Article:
Armin Hoffman
Photograph by Tim Courtney Exclusively for A & U

Tales  of  Hoffman

Positive Musical Director Armin Hoffman Passes
His Knowledge To The Next Generation by Dann Dulin

We've got to let kids know that they are not invincible; that they can catch AIDS!  Barebacking is not merely fun—it's also very dangerous," says Armin Hoffman from his beautiful Victorian-era home in San Francisco that he shares with Ron Smith, his lover of twenty years.  Hoffman should know about the disease: he is HIV-positive while Ron is not.  "There are all sorts of ways of having sexual fun without being dangerous.  But I find it frustrating that they're not going to listen to somebody of my generation."  Now his slow-to-build anger takes over: "I'm alive.  Sure.  Leading a wonderful life.  Sure.  But I take sixty pills and two injections every day.  Do they want to do that for the rest of their lives?"

Hoffman, sixty-six, is a retired musical director who started his career at UCLA along witih classmate Carol Burnett.  By the age of twenty-three, he had logged 100,000 miles entertaining troops for the USO, once performing on four different continents in eight days!  He's worked with such luminaries as Shirley Knight, Raquel Welch, Rock Hudson, Jean Stapleton, and Gypsy Rose Lee ("Completely dull and uninteresting offstage, but once she got in front of an audience—which only needed to be three people—she was on!").

Until he retired just over a year ago, he had been on the faculty of the west coast branch of the American Academy of Dramatic Arts in Pasadena, training young actors on the proper use of voice, both in acting and singing.  "I was up front in telling my students I was gay and HIV-positive.  I told them, 'I'm not here to make money but because of the thrill I get in seeing young people like you grow.'  And it really had an effect on them, and I became a [relatively] younger "Mr. Chips.'"

Hoffman remembers well the AIDS alert in the early eighties.  "Most of us corrected our behaviors immediately."  Diagnosed in 1989, he believes that he must have contracted HIV at least a decade before.  He relates that when people heard that this disease might be caused by anal sex, a campaign against that took off, and anal gonorrhea dropped by eighty-five percent in San Francisco.  "Unfortunately, they are not campaigning against that now," he says sadly.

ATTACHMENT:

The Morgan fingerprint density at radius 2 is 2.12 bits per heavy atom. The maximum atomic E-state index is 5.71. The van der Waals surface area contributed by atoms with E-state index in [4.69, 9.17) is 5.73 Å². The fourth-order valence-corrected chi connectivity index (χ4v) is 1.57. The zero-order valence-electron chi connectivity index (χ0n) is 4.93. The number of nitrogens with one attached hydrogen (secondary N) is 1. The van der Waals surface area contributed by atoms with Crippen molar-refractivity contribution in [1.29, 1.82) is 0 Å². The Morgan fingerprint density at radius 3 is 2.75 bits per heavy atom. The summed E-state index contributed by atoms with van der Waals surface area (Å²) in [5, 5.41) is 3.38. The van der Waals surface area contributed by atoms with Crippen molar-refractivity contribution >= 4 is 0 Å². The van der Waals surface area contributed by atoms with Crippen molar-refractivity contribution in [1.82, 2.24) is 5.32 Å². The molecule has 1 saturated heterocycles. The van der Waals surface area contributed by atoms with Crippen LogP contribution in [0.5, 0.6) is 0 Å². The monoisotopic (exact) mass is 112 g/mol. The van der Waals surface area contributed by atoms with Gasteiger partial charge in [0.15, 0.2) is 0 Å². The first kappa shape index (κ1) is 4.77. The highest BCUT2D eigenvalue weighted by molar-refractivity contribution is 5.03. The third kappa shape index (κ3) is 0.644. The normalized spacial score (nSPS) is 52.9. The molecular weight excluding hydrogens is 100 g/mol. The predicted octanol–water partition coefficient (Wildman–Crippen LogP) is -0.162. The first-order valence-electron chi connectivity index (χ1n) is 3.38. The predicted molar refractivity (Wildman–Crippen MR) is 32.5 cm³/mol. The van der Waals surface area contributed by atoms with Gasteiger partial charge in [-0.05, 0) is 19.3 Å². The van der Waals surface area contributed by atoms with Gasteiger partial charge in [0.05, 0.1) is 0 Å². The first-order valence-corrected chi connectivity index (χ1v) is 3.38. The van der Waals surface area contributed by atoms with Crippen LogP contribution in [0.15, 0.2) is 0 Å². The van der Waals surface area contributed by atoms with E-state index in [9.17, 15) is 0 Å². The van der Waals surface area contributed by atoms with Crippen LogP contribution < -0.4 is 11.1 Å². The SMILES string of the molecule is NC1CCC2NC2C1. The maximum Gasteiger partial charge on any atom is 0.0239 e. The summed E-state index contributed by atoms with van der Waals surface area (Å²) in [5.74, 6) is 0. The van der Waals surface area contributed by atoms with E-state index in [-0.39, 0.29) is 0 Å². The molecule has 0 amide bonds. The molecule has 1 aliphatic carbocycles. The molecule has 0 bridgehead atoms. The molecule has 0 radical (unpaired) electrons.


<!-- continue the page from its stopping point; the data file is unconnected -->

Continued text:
He has lived the hell of wasting syndrome and a serious bout with CMV that slightly damaged his left eye.  But he ramains grateful for what eyesight he has remaining.  But after his diagnosis, he confronted a massive fear of permanent incapacitation.  "However, I never, ever thought about this disease killing me—I never thought about death—only about what I could do to stay healthy, to function, to keep going."  He also put trust in his doctor, who wanted to keep him alive until better treatment became available.

Then the reality of it all struck home.  "I thought if I were going to be severly hampered or even die, I had to do things important to me before I couldn't do them any longer."  He felt empowered enough to assemble a one-person show focusing on all the famous women he'd worked with in his life, "The Women in My Life."  Then he pierced together an evening of songs from composer Harry Warren ("You'll Never Know," "Chattanooga Choo Choo").  But performing these shows with their strenuous rehearsal schedule quickly depleted Hoffman's energy.  "I was determined that I was going to do something positive and artistic," he states, finishing his thought with a short, breathy laugh, "but it almost did me in!"

Hoffman is currently on a five-drug cocktail.  He's also tried many herbal remedies, but with limited success.  "The most important thing that's happened to me were the protease inhibitors—that turned things around very fast," he states, honoring his physician, Dr. Michael Scolaro, for his brilliance and genius.  The side effects have been limited to diarrhea.

In 1987, he gruelingly and gruesomely watched his former lover, dancer Don England, slowly deteriorate from AIDS, dying in Hoffman's home.  "It was like picking up a little child,' reflects Hoffman, after England fell one day.  Hoffman says he dealt with his feelings by "becoming almost numb.  And I think there's still a large reservoir of grief that I have sublimated that hasn't really come out."  He attributes psychotherapy in helping him to cope with the grieving process.

"My life would be complete if I could find some way of helping people understand the dangers of the AIDS virus," he emphasizes in his powerful and energetic voice.  "It amazes me when I hear of it, but HIV is still killing people.  The drugs don't work for everybody, or complications [set in]."  He tells of two friends who were doing fine on the cocktail but then—because of drug and alcohol abuse—died.

Several years ago, documentarian Ed Madison made a video about the protease inhibitors, "Is This The Cure?"  ("Of course it's not, but we can live with it now."), consisting of a series of interviews, Hoffman's being one of them.  He tells of how the documentary ends with him stating, "When I found out that I had the virus, I made a commitment to life."  He reemphasizes this for A&U, saying that he wants to be remembered as someone who left the world a little bit better than he found it.  "Although I expect to live to be a hundred," retorts a cocky Hoffman.  "Death annoys me because I'm afraid I'll miss something."

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